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For first time, this border village in Jammu is harvesting crops without fear and bombings

Last Updated on March 30, 2021 at 8:00 pm

Umar Manzoor Shah/101Reporters

Jade log de jandene ithe qurbaniyaan, duniya chi rendiyane undeya nishaniya.

This is a folk song from Jammu. It is sung by farmers in the fields and it meansthe ones who render sacrifices are the ones remembered by the world after their lives. However, this tradition of singing in the fields has been on a decline, at least in the village of Suchetgarh, which is a stone’s throw from Pakistan along the International Border in Jammu’s RS Pora sector. Bombings across the border have made farming a life-threatening livelihood to pursue in this village that has a little over 200 households. Singing or being carefree is out of the question.

However, things are looking different this year. Last month, India and Pakistan declared a ceasefire — it’s the first time in many decades that a truce has been called here during the harvesting season, which spans from March to April. A ceasefire was announced earlier too, during the holy month of Ramzan in 2018, but it proved to be short-lived.

In fact, India and Pakistan had signed a ceasefire pact in November 2003 but they haven’t been able to honour it, especially after the 2008 Mumbai terror attacks.

Bhaga Ram (centre) is flanked by his wife and cousin in this photograph. Their farmland is nearest to the International Border. Credit: Umer Asif/101Reporters

Given the chequered history of this agreement, it’s difficult to say how long the latest ceasefire will last but the locals are hailing it as the new dawn. It’s unusually quiet in Suchetgarh for the past few weeks. The thuds of the guns and mortar shells have been replaced by the carefree chirping and warbling of birds. The families are wandering into their fields without fear, admiring the crops and hoping for good returns.

As per the government records, 454 hectares of land in Suchetgarh is under cultivation and is used mostly to grow Basmati rice and maize.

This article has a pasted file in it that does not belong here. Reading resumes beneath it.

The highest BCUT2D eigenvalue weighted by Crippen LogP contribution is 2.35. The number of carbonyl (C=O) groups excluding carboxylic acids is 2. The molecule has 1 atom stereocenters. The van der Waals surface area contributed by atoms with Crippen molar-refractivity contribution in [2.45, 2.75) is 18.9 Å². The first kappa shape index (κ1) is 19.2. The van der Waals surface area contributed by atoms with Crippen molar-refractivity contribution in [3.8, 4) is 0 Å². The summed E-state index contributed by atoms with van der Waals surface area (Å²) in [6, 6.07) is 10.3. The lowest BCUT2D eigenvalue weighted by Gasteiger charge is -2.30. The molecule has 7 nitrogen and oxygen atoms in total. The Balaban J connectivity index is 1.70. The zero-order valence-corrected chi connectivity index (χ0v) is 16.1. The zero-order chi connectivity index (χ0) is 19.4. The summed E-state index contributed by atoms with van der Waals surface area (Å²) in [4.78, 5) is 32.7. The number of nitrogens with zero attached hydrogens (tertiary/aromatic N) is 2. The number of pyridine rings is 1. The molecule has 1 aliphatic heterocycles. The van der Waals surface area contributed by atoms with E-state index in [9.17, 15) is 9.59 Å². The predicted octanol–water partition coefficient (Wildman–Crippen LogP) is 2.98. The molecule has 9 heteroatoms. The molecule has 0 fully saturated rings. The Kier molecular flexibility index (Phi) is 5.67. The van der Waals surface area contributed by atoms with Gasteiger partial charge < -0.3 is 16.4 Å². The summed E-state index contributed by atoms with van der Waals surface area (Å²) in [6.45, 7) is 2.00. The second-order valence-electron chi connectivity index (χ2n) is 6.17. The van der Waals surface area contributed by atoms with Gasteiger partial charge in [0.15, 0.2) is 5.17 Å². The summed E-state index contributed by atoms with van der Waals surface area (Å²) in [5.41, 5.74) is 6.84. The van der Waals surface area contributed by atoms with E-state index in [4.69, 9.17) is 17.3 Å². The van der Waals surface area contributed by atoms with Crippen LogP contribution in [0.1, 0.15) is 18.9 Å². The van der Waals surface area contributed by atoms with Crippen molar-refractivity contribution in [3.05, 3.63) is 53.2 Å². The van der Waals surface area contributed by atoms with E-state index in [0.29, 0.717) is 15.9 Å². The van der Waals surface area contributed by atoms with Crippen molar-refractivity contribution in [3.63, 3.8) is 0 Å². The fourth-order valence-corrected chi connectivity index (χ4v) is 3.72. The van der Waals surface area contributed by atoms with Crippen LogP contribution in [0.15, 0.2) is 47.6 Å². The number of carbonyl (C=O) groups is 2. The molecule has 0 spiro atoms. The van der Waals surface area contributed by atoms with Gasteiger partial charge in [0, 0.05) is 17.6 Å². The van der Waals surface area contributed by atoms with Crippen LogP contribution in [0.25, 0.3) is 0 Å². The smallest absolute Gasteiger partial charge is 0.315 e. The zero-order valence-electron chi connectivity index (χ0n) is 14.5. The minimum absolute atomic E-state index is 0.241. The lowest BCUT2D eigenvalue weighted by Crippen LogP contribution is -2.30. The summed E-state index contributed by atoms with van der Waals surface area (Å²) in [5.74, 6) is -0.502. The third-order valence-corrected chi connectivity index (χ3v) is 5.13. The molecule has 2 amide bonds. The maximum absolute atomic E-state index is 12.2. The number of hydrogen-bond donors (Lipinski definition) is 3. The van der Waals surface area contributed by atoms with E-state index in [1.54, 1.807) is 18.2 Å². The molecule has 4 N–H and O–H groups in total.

“The feeling that no one is going to kill you [in the crossfire] is inexplicable. You have to experience it [to know what we are feeling right now],” shares Madhu Kumari. Her family’s four-acre farmland is closest to this border, which the locals call ‘the zero line’.

What’s farming like on border?

According to Kumari’s husband Bhaga Ram, more than 20 residents of Suchetgarh have lost their lives in the ceasefire violations but none have died while working on their farmland. “But there hasn’t been a single year since my childhood when harvesting wasn’t a scary affair. All the time a sword was hanging over our head that artillery fire might hit us as we reap the year’s hard work,” the 61-year-old says.

In Avinash Kumar’s case, the mortar shell missed him by a few metres in the cross-border hostility that escalated in 2018. The violence that year was worse than it was during the 1971 Indo-Pak war, residents of the border villages have described in this report

“I remember it was February. My father wasn’t well. So I went to the field to prepare the land as the harvest season was a month away. Suddenly I heard a loud thud and a strong blow of air threw me off to a corner. My ears were toggling with strange sounds as I tried to crawl around to take shelter. Within one hour, we all were taken away in a government bunker and later shifted to a safe-house. The land, the crops, the harvest — everything was destroyed,” remembers the young farmer.